Commentary on Reginald Abbott's What Miss Kilman's Petticoat Means: Virginia Woolf, Shopping, and Spectacle
MFS Modern Fiction Studies, Volume 38, Number 1, Spring 1992, pp. 193-216 (Article
In his critical essay concerning Virginia Woolf and the aspects of commodity culture, Reginald Abbott opens the reader’s eyes to underlying values of shopping and the influence of commodity exchange in Woolf’s work. Primarily discussing Mrs. Dalloway, Abbott depicts Woolf’s ability to subtly comment on the emergence of department stores in the England. By analyzing the distinction between upper and lower class influences on or from commodity, Abbot shows readers the way in which commodity varies between classes. While the Dalloway’s have a control over their spending habits, lower class individuals such as Miss Killman do not. They are inferior to the exchange of commodity.
Throughout the course of Abbott’s commentary, one notices his very specific attention to detail. Very small moments in Mrs. Dalloway illuminate the core of Abbott’s argument; therefore, he shows the reader the in-depth research he has done to support his argument. Small instances such as Rezia and Clarissa’s reactions to the queen, illuminate larger issues for the reader that may have gone unnoticed without Abbott’s description. Abbott should be praised for his ability to pull specific details from the text.
Similarly, Abbott should be praised for his application of the novel to external life contexts. Many critical articles seem to address the work in relation to itself rather than an outside source, but by including historical information such as the development of Oxford Street over time Abbott justifies his argument concerning the “boom” of commodity spectacle. Abbott says that in Woolf we see then tension and excitement of commodity spectacle without the blatancy of actual commodities” (209). Because Abbott includes historical developments to trace this notion, one can see the article as a more reliable piece of literature. In addition, Abbott also includes the insight of other scholars to help make the work seem more applicable and justified.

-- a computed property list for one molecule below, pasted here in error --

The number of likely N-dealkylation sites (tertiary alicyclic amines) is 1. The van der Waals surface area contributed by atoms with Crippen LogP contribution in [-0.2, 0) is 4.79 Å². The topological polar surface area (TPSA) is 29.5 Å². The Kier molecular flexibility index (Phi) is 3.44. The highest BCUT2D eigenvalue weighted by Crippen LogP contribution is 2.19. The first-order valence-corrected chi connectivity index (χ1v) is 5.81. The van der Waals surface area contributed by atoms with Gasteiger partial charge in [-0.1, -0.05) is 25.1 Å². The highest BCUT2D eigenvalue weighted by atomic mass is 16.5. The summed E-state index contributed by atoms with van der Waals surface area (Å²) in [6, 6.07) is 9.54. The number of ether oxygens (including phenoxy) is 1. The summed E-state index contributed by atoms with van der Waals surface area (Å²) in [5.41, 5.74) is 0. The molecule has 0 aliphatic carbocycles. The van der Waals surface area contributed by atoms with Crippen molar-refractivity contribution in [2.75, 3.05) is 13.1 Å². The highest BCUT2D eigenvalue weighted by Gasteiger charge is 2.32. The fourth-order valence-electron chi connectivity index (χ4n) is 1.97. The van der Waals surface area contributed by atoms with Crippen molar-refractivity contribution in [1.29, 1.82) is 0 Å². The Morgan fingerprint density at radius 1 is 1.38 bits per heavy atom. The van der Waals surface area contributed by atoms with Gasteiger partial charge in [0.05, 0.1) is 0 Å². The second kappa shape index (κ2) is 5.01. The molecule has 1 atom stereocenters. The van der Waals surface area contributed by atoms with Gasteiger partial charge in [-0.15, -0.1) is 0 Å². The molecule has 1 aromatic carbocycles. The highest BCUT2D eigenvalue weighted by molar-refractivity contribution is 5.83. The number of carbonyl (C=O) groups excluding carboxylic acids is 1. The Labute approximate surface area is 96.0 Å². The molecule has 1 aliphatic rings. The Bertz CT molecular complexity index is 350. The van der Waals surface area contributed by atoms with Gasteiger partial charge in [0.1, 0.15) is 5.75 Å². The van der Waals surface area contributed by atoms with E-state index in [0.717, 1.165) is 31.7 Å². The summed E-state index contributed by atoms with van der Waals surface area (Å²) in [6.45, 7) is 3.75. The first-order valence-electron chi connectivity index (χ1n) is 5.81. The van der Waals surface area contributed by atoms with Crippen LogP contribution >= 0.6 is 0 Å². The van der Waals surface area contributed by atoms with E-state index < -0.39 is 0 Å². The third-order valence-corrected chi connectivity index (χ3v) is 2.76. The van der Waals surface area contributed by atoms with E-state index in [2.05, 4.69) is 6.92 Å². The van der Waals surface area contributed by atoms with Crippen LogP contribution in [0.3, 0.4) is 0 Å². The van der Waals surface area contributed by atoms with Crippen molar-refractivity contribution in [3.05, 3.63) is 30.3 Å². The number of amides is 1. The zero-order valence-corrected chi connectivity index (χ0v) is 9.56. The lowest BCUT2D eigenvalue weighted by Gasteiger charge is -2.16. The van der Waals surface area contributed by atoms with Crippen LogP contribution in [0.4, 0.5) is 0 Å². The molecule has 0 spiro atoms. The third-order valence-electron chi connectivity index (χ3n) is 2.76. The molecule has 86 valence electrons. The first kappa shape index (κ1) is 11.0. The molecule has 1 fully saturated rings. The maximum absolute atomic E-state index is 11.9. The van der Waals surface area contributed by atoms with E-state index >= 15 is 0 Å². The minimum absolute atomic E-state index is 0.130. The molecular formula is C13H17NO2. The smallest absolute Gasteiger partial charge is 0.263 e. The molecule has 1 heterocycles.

The only qualm I have with Abbott’s article is his inability to discuss the subject in common terms. Often times he uses scholarly terms that may have be substituted for a more approachable term. Similarly, at points, Abbott seems to get ‘bogged down’ in the meat of his subject. Not giving the reader enough credit to understand his argument leaves a lot of room for confusion when he adds too much detail. Also, many of his sentences are a little wordy and confusing. Although there are small qualms, the article as a whole offers a fresh view of Mrs. Dalloway. Having read the novel three times, I have heard the same interpretations over and over again, but this was a new way to approach the reading. Personally, I appreciated the article and would praise Abbot for his insight into how Mrs. Dalloway illuminates aspects of commodity exchange as a whole.